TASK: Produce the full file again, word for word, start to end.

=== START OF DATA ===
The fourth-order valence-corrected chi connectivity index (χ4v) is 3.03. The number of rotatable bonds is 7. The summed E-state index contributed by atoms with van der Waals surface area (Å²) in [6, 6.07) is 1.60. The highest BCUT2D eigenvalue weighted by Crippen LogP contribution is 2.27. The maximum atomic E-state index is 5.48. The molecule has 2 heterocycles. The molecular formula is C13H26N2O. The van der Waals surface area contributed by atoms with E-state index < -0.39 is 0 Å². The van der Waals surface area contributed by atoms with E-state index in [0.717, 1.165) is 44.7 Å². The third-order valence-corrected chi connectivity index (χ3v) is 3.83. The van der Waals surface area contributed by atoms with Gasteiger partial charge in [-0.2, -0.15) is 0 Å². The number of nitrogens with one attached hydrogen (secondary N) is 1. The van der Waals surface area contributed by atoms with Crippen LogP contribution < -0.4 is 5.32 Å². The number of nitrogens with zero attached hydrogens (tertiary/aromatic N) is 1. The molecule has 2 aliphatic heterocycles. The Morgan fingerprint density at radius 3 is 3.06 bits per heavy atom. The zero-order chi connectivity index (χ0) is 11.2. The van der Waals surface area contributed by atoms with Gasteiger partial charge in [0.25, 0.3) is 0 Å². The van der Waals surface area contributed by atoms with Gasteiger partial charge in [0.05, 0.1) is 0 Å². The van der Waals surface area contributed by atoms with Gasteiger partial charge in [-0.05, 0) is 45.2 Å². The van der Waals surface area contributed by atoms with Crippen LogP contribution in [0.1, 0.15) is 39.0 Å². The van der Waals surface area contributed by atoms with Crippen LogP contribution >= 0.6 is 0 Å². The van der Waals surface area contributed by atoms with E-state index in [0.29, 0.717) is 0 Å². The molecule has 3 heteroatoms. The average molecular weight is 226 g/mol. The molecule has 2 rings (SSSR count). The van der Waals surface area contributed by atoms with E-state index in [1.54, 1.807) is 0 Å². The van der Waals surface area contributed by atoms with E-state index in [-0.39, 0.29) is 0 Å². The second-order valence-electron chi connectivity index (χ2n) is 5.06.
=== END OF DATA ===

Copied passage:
The fourth-order valence-corrected chi connectivity index (χ4v) is 3.03. The number of rotatable bonds is 7. The summed E-state index contributed by atoms with van der Waals surface area (Å²) in [6, 6.07) is 1.60. The highest BCUT2D eigenvalue weighted by Crippen LogP contribution is 2.27. The maximum atomic E-state index is 5.48. The molecule has 2 heterocycles. The molecular formula is C13H26N2O. The van der Waals surface area contributed by atoms with E-state index < -0.39 is 0 Å². The van der Waals surface area contributed by atoms with E-state index in [0.717, 1.165) is 44.7 Å². The third-order valence-corrected chi connectivity index (χ3v) is 3.83. The van der Waals surface area contributed by atoms with Gasteiger partial charge in [-0.2, -0.15) is 0 Å². The number of nitrogens with one attached hydrogen (secondary N) is 1. The van der Waals surface area contributed by atoms with Crippen LogP contribution < -0.4 is 5.32 Å². The number of nitrogens with zero attached hydrogens (tertiary/aromatic N) is 1. The molecule has 2 aliphatic heterocycles. The Morgan fingerprint density at radius 3 is 3.06 bits per heavy atom. The zero-order chi connectivity index (χ0) is 11.2. The van der Waals surface area contributed by atoms with Gasteiger partial charge in [0.25, 0.3) is 0 Å². The van der Waals surface area contributed by atoms with Gasteiger partial charge in [0.05, 0.1) is 0 Å². The van der Waals surface area contributed by atoms with Gasteiger partial charge in [-0.05, 0) is 45.2 Å². The van der Waals surface area contributed by atoms with Crippen LogP contribution in [0.1, 0.15) is 39.0 Å². The van der Waals surface area contributed by atoms with Crippen LogP contribution >= 0.6 is 0 Å². The van der Waals surface area contributed by atoms with E-state index in [0.29, 0.717) is 0 Å². The molecule has 3 heteroatoms. The average molecular weight is 226 g/mol. The molecule has 2 rings (SSSR count). The van der Waals surface area contributed by atoms with E-state index in [1.54, 1.807) is 0 Å². The van der Waals surface area contributed by atoms with E-state index in [-0.39, 0.29) is 0 Å². The second-order valence-electron chi connectivity index (χ2n) is 5.06.